Union: Detroit Papers Plan Job Cuts, Less Delivery

By: By ED WHITE, Associated Press Writer
By: By ED WHITE, Associated Press Writer

DETROIT (AP) - Detroit's newspapers plan to cut 9 percent of their work force and offer fewer days of home delivery at a time of slumping revenue industrywide, a union official said Tuesday.

It's unclear where the cuts will fall at the Detroit Free Press and The Detroit News, Teamsters' Local 372 secretary-treasurer Ron Renaud said. He spoke after a meeting Tuesday morning with Detroit Media Partnership executives.

"They took a long hard look," said Renaud, whose union represents drivers, district managers and mailers with the Detroit Media Partnership. "They feel they need to do something to maintain two newspapers."

A message seeking comment was left with a Detroit Media Partnership spokeswoman.

Renaud said the Free Press will be delivered Thursdays, Fridays and Sundays starting in March, while The News will be delivered Thursdays and Fridays. The News doesn't publish a Sunday paper.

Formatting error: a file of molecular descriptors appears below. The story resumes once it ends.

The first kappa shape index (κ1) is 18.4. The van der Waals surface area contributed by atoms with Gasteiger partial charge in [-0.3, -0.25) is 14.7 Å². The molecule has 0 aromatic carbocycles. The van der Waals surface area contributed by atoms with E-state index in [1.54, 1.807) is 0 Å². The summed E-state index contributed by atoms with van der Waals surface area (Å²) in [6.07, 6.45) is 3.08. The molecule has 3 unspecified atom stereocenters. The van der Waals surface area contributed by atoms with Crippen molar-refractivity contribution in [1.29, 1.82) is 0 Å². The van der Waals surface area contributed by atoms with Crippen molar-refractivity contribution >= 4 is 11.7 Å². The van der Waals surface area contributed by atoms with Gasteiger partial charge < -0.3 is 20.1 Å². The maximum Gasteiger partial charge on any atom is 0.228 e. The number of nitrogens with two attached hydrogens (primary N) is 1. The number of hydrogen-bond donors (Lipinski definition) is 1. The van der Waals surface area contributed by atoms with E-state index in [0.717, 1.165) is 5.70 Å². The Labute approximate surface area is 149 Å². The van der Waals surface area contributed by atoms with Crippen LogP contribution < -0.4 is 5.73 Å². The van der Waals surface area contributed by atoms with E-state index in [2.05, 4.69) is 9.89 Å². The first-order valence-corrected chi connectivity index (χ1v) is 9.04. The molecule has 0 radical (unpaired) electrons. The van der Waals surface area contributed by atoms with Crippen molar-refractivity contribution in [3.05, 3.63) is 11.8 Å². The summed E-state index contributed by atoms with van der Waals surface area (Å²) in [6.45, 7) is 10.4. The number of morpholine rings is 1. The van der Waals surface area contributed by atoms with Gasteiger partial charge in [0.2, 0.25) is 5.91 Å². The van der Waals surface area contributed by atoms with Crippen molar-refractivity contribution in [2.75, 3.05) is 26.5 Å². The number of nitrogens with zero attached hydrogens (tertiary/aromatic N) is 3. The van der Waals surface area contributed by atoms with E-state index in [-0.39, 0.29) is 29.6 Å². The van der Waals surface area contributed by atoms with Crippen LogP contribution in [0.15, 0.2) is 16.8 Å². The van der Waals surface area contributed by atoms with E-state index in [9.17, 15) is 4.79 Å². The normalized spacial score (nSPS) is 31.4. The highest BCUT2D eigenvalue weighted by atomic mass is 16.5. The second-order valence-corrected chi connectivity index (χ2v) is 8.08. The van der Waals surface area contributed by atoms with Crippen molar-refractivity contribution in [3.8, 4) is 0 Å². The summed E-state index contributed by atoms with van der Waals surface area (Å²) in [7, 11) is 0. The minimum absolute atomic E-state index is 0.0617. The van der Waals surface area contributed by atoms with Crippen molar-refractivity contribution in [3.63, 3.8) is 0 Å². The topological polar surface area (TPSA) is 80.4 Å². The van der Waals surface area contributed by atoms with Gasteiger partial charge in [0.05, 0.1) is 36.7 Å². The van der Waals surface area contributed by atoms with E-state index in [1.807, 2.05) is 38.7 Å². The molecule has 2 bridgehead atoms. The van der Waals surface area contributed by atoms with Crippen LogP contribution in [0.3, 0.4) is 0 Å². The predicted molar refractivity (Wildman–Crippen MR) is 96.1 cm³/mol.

Renaud said the papers still will be printed and sold at newsstands every day. Readers also will be able to get the papers in a digital edition.

The Detroit Media Partnership, which runs the business operations of the papers, has said it would make an announcement Tuesday about "sweeping" changes "designed to better meet advertiser and reader needs in an era in which digital delivery is revolutionizing how people get information."

Detroit would be the largest metro area to undergo a major media makeover.

The changes include "a focus on more robust and more engaging digital delivery methods, and support the continued publication of two daily newspapers in Detroit," the partnership said in a statement Monday evening.

The Free Press is owned by Gannett Co. and the News by MediaNews Group. William Dean Singleton is chief executive officer of MediaNews and chairman of the board at The Associated Press.

Lou Mleczko, president of Local 22 of the Detroit Newspaper Guild, which represents 350 newsroom employees at the papers, said newspaper executives told union leaders "their current business model is unsustainable."

"They say they're losing money," Mleczko said. "They didn't say how much."

(Copyright 2008 by The Associated Press. All Rights Reserved.)


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